China Continues to Blame Outside Forces for Riots
This morning, the China Daily reported that over 200 people will go on trial, likely this week, for various crimes
relating to the July 5 riots in Xinjiang. Surprisingly, the China Daily also reported that all trials will be public aside from those involving charges of “splitting the State” and “instigating to split the State.” Because the number of cases involving these charges has not been announced, it is unclear how many of the trials will in fact be public.
Additionally, officials have yet to announce how many of the defendants are Han Chinese and how many are Uighur; at least some will be Han since the China Daily last week reported that trials of the Han defendants will occur before the Uighur defendants’ trials.
The announcement that over 200 people were arrested and face trial in the coming week was a departure from the “small number” originally anticipated. At the beginning of August, the Chinese police stated that out of the 1,600 people detained, only 83 had been arrested. Under the Chinese Criminal Procedure Law, a suspect can be detained for days, and in politically sensitive cases for a good month, without being formally arrested.
As with most of the articles concerning the Xinjiang riots, China Daily’s recent report again blamed foreign forces for instigating the riots. Both the Chinese press and Chinese officials have repeatedly assigned blame for the riots to Rebiya Kadeer, a Uighur woman who was granted political asylum in the United States in 2005. Once viewed as a model minority by the Chinese government because of her successful businesses in Xinjiang, Ms. Kadeer soon fell out of favor when she began to support Uighur causes. Jailed in 1999 for allegedly passing state secrets, Ms. Kadeer was freed to U.S. custody in 2005. Since then, she has become president of the Uighur American Association and the World Uighur Congress.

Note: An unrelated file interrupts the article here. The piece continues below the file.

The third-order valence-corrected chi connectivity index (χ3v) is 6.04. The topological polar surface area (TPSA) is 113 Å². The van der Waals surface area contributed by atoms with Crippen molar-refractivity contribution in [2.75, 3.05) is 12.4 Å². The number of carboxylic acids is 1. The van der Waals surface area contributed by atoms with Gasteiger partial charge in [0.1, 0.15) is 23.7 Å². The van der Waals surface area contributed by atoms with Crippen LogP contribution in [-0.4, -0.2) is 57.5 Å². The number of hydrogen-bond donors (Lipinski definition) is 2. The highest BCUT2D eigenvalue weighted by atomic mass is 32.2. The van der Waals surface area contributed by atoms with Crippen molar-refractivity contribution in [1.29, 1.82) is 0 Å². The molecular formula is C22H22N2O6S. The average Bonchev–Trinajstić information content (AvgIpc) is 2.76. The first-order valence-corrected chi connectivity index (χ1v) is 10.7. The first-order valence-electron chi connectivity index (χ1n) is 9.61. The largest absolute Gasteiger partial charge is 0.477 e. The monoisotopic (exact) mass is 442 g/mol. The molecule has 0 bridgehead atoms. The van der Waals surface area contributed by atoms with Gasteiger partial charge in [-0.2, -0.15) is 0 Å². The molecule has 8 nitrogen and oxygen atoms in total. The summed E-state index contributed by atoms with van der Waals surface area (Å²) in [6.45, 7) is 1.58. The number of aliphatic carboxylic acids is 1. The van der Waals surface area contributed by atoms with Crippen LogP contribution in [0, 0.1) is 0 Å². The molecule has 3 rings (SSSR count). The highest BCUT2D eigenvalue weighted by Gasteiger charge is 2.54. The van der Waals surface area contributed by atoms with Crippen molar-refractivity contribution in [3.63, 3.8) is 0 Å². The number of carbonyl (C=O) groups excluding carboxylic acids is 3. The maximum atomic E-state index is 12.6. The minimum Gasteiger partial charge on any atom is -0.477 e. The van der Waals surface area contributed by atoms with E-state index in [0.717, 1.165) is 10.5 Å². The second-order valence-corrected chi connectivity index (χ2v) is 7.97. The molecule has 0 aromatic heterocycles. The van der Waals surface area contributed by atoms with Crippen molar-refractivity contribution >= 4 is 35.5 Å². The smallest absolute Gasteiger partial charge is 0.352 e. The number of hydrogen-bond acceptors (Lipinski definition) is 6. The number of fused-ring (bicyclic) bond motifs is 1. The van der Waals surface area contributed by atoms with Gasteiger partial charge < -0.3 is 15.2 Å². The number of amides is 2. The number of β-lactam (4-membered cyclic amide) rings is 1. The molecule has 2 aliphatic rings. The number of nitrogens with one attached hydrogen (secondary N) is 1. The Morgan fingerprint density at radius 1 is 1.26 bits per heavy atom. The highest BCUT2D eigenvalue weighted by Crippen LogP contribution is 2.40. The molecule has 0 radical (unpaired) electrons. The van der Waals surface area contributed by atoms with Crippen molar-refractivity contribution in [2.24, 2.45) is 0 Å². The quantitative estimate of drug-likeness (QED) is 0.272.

Because the Chinese government is intent on presenting an appearance of a “harmonious society,” it is essential that it seeks to blame outside forces when discontent is presented by some of its minority groups, regardless of the claim’s validity. After the March 2008 protests and riots in Tibetan areas of China, the Chinese government vilified the Dalai Lama, accusing him of being the mastermind behind the riots. However, the government never provided any evidence to support the claim that the Dalai Lama was involved (see Premier Wen Jiabao’s statements here).
Similarly, with Ms. Kadeer, the Chinese government has accused her of organizing the riots from her home in Washington, DC (for a scathing critique of Ms. Kadeer in the Chinese press, click here). While the Chinese government claims to have a recording of a phone call to her brother allegedly evidencing her role, this recording has never been made public.
Interestingly though, China’s denunciation of the Ms. Kadeer might have the unintended consequences of designating a leader of a movement that up to this point was without one. Tibetans easily rally around the Dalai Lama since he is their spiritual leader. But for Uighurs, there have been few that have reached the level of the Dalai Lama and symbolize their culture and religion quite the same way. However, by continuously pointing to Ms. Kadeer and accusing her of masterminding the riots, the Chinese government may have inevitably provided the Uighur people and the Uighur movement with a much needed leader.